Suppose two people want to be in contact, to communicate with each other, and to continue this contact for a period of time. Rogers summarises,

The greater the congruence of experience, awareness and communication on the part of one individual, the more the ensuing relationship will involve: a tendency toward reciprocal communication with a quality of increasing congruence; a tendency toward more mutually accurate understanding of the communications; improved psychological adjustment and functioning in both parties; mutual satisfaction in the relationship.T35

The medium of this is personal. It is hand-made:

The person-centred approach is built on a basic trust in the person. This is perhaps its sharpest point of difference from most of the institutions in our culture. Almost all of education, government, business, much of religion, much of family life, much of psychotherapy, is based on a distrust of the person. . . . Teachers, parents, supervisors must develop procedures to make sure the individual is progressing towards the goal—examinations, inspections, interrogations. The individual is seen as innately sinful, destructive, lazy, or all three—as someone who must be constantly watched over.

The person-centred approach, in contrast, depends on the actualizing tendency present in every living organism—the tendency to grow, to develop, to realize its full potential. This way of being trusts the constructive directional flow of the human being toward a more complex and complete development. It is this directional flow that we aim to release.T36

If that is happening, trust has a chance of coming into being—and it both needs, and issues, signals that say, “This is a situation in which it is safe to trust.” That does not come free; it has to be earned, and it takes us straight into the colourful, irregular world of humour and play, of shared experience, history, friends, complaints, institutions—the grammar by which people become intelligible to each other, and which gives people and events their meaning.

Under signal-free, person-free, instrumental conditions, congruence is not only not there, it is actually seen to be unethical; it is ruled out. It cannot be imposed and, for a concerned government, whose limitations it reveals, the whole concept is unacceptable. But the absence of congruence means the absence of trust. A system constructed like that has brittleness built into it: it can bear no weight. It will break often, and then catastrophically. Fukuyama’s “essential framework of trust”, once burning, burns fast.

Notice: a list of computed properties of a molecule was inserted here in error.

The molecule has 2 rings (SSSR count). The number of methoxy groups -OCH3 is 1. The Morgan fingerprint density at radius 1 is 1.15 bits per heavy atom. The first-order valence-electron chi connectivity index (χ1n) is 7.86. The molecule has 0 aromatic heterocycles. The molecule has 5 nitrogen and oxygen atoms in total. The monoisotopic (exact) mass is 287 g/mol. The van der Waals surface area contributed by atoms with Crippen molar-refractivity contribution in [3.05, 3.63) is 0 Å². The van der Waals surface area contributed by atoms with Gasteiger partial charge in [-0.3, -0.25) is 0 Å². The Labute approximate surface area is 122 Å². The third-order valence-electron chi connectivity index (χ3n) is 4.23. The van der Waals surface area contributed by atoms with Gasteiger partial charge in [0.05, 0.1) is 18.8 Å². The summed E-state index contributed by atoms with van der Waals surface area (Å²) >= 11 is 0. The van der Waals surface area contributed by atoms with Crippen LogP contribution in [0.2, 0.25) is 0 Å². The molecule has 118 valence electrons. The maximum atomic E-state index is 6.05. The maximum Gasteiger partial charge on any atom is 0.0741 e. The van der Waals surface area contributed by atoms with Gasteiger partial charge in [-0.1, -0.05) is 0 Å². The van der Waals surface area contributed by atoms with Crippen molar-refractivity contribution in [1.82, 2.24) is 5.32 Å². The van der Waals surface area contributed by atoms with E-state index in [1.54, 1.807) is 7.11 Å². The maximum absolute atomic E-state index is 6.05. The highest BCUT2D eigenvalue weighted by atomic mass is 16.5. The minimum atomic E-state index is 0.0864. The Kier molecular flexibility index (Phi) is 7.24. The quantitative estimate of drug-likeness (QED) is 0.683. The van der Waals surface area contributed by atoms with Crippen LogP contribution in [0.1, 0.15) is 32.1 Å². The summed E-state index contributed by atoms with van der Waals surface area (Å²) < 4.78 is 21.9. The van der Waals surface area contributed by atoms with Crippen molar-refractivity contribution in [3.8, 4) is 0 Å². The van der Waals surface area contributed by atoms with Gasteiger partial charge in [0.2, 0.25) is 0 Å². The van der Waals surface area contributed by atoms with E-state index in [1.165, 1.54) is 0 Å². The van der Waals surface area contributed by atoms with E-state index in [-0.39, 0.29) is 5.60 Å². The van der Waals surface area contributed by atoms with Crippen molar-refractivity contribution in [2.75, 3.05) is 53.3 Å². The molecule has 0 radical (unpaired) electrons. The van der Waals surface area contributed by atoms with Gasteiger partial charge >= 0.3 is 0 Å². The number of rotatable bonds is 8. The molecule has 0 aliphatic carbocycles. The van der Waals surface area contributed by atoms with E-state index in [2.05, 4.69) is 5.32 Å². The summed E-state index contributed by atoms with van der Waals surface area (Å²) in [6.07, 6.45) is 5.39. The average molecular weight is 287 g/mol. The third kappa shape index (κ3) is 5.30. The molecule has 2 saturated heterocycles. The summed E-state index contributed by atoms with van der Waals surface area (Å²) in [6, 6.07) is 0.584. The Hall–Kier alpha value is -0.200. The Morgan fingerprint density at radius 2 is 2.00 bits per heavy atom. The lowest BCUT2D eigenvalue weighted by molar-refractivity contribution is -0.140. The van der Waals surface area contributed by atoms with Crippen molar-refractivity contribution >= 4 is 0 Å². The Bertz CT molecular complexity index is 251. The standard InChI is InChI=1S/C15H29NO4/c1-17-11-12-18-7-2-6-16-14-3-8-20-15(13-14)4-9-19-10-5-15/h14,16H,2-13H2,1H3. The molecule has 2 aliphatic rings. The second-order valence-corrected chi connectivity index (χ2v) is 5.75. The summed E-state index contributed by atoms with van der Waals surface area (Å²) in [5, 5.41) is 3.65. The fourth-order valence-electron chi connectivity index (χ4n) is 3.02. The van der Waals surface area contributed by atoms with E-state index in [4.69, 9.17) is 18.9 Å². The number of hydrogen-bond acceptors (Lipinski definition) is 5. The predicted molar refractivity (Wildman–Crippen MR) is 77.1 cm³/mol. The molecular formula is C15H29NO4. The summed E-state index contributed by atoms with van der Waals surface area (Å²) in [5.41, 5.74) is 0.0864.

Building congruence back into our culture is so counter to our present presumptions that it may never happen. Eye contact, common interest and humour, character, good faith and a tactile, gentle culture are society-enabling assets. If trust and the congruence on which it depends do recover, it will be because these are assets which—perhaps aided by new morsels of spring drifting in with the Big Society—the Lean Economy begins to reconstruct, with intense and determined creativity, and with its people gradually recovering their confidence.T37

 

Related entries:

Betrayal, Reciprocity and Cooperation.

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David Fleming
Dr David Fleming (2 January 1940 – 29 November 2010) was an economist, historian and writer, based in London. He was among the first to reveal the possibility of peak oil's approach and invented the influential TEQs scheme, designed to address this and climate change. He was also a significant figure in the development of the UK Green Party, the Transition Towns movement and the New Economics Foundation, as well as a Chairman of the Soil Association. His wide-ranging independent analysis culminated in two critically acclaimed books, Lean Logic and Surviving the Future. A film about his perspective and legacy - The Sequel: What Will Follow Our Troubled Civilisation? - was released in 2019, directed by BAFTA-winning director Peter Armstrong. For more information, including on Lean Logic, click the little globe below!